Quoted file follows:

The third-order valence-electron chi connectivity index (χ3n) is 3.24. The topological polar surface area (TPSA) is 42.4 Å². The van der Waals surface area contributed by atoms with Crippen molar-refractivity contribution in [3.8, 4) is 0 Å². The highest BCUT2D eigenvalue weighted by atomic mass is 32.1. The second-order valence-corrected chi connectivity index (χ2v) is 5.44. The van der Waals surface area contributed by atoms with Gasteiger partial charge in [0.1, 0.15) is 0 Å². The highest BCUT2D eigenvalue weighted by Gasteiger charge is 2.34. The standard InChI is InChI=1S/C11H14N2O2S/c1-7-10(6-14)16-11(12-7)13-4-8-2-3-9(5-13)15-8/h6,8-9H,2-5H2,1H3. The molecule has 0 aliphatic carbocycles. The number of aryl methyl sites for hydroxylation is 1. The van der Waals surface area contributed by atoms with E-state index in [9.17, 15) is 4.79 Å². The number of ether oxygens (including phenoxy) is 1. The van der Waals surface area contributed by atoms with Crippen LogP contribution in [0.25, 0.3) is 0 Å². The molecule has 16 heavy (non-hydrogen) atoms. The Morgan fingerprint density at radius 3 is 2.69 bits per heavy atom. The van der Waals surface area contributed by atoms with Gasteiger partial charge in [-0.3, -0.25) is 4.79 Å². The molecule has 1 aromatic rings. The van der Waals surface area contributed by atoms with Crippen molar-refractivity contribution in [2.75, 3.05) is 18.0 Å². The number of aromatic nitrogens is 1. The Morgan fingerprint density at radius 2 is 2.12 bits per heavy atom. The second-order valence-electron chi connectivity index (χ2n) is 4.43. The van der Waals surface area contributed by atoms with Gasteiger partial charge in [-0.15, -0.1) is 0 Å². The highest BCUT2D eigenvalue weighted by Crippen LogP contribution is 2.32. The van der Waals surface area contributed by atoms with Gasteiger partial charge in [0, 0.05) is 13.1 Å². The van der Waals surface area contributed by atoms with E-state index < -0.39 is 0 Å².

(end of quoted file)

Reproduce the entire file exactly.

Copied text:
The third-order valence-electron chi connectivity index (χ3n) is 3.24. The topological polar surface area (TPSA) is 42.4 Å². The van der Waals surface area contributed by atoms with Crippen molar-refractivity contribution in [3.8, 4) is 0 Å². The highest BCUT2D eigenvalue weighted by atomic mass is 32.1. The second-order valence-corrected chi connectivity index (χ2v) is 5.44. The van der Waals surface area contributed by atoms with Gasteiger partial charge in [0.1, 0.15) is 0 Å². The highest BCUT2D eigenvalue weighted by Gasteiger charge is 2.34. The standard InChI is InChI=1S/C11H14N2O2S/c1-7-10(6-14)16-11(12-7)13-4-8-2-3-9(5-13)15-8/h6,8-9H,2-5H2,1H3. The molecule has 0 aliphatic carbocycles. The number of aryl methyl sites for hydroxylation is 1. The van der Waals surface area contributed by atoms with E-state index in [9.17, 15) is 4.79 Å². The number of ether oxygens (including phenoxy) is 1. The van der Waals surface area contributed by atoms with Crippen LogP contribution in [0.25, 0.3) is 0 Å². The molecule has 16 heavy (non-hydrogen) atoms. The Morgan fingerprint density at radius 3 is 2.69 bits per heavy atom. The van der Waals surface area contributed by atoms with Gasteiger partial charge in [-0.3, -0.25) is 4.79 Å². The molecule has 1 aromatic rings. The van der Waals surface area contributed by atoms with Crippen molar-refractivity contribution in [2.75, 3.05) is 18.0 Å². The number of aromatic nitrogens is 1. The Morgan fingerprint density at radius 2 is 2.12 bits per heavy atom. The second-order valence-electron chi connectivity index (χ2n) is 4.43. The van der Waals surface area contributed by atoms with Gasteiger partial charge in [-0.15, -0.1) is 0 Å². The highest BCUT2D eigenvalue weighted by Crippen LogP contribution is 2.32. The van der Waals surface area contributed by atoms with Gasteiger partial charge in [0, 0.05) is 13.1 Å². The van der Waals surface area contributed by atoms with E-state index < -0.39 is 0 Å².